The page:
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Wednesday, October 26, 2011

Reading an Obituary


I read an obituary not long ago. The facts were presented in formal, austere fashion: full name; names of parents, brothers and sisters, spouse(s), children and grandchildren. A complex web. Then there were the academic and career achievements: degrees attained and subsequent employers. Honors and achievements duly noted. Then come references to church affiliations along with community ties, volunteer activities and society memberships.

The obituary has its place and serves a purpose.

It's not enough.

It barely scratches the surface.

There’s no hint of what it all meant to the deceased, the family and community. The heart at the heart of things receives no mention.

But it’s the heart that matters most and only.

Obituary. Fail. We’re not privy to the details of the extraordinary heart now silent. We’re left wondering just how much that heart suffered and bled, swelled and rejoiced.

It's the Suffering and Joy that constitute a life.

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5 Comments:

Blogger secret agent woman said...

I remember reading my brother's obituary and thinking much the same thing. That it did not give a sense of the sorrow of those left in the death's wake. Every once in a while I read an obituary that contains quirky, personal details and although it doesn't begin to fully capture the life, it at least gives a hint that there was one. And I grieve for that stranger and the people who loved him or her.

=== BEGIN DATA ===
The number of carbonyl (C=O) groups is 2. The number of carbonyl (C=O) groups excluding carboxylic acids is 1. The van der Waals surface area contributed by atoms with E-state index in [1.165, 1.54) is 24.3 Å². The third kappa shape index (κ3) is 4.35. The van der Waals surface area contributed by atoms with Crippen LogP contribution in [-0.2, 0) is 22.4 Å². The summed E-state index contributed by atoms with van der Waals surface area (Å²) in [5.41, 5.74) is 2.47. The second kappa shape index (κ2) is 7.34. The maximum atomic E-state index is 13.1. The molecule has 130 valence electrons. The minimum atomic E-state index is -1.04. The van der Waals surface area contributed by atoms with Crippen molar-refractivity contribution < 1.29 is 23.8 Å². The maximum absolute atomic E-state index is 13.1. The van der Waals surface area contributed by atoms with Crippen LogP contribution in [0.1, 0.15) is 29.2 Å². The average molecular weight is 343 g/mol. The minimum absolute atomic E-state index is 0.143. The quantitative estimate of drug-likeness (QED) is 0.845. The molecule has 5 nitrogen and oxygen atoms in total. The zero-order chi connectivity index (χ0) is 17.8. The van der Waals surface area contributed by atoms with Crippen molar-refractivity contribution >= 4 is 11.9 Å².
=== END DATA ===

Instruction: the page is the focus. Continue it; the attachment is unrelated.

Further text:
Thu Oct 27, 08:06:00 PM  
Blogger PattiKen said...

I wonder if it's possible to capture the essence of a person in an obituary, or if it's even appropriate to try to do so. Those who love the deceased already know and understand who the person was. Those who didn't, don't need to.

Just saying.

Fri Oct 28, 10:06:00 AM  
Blogger Wine and Words said...

Hmmmm. I don't want a obituary, or a wake, or a funeral. I won't fight cancer and I don't want a place where people feel like they have to come visit when I'm not there. I suppose it's weird and quirky, but these are the expressed wishes to my family. Expensive caskets and services just aren't me. Take everyone down to the bar....shots all around. Roast me but good. I love the butt of the joke at my expense. Laugh til your sides ache at my oddities. But don't try to sum it all up in black and white in the corner of a newspaper that may line the cages of birds, or provide a training spot for puppies. It is a ridiculous effort, more so than this life ever was.

Sun Oct 30, 07:40:00 PM  
Blogger Bella said...

Amen to that!

Sat Nov 05, 08:14:00 PM  
Blogger Jonas said...

An interesting collection of comments, thank you.

I wrote about obituaries more as a rhetorical device than any other reason. True, it was an obituary that sent me into a fugue that reminded me that what eludes me is the ability to sum a life.

Sun Nov 06, 01:02:00 AM  

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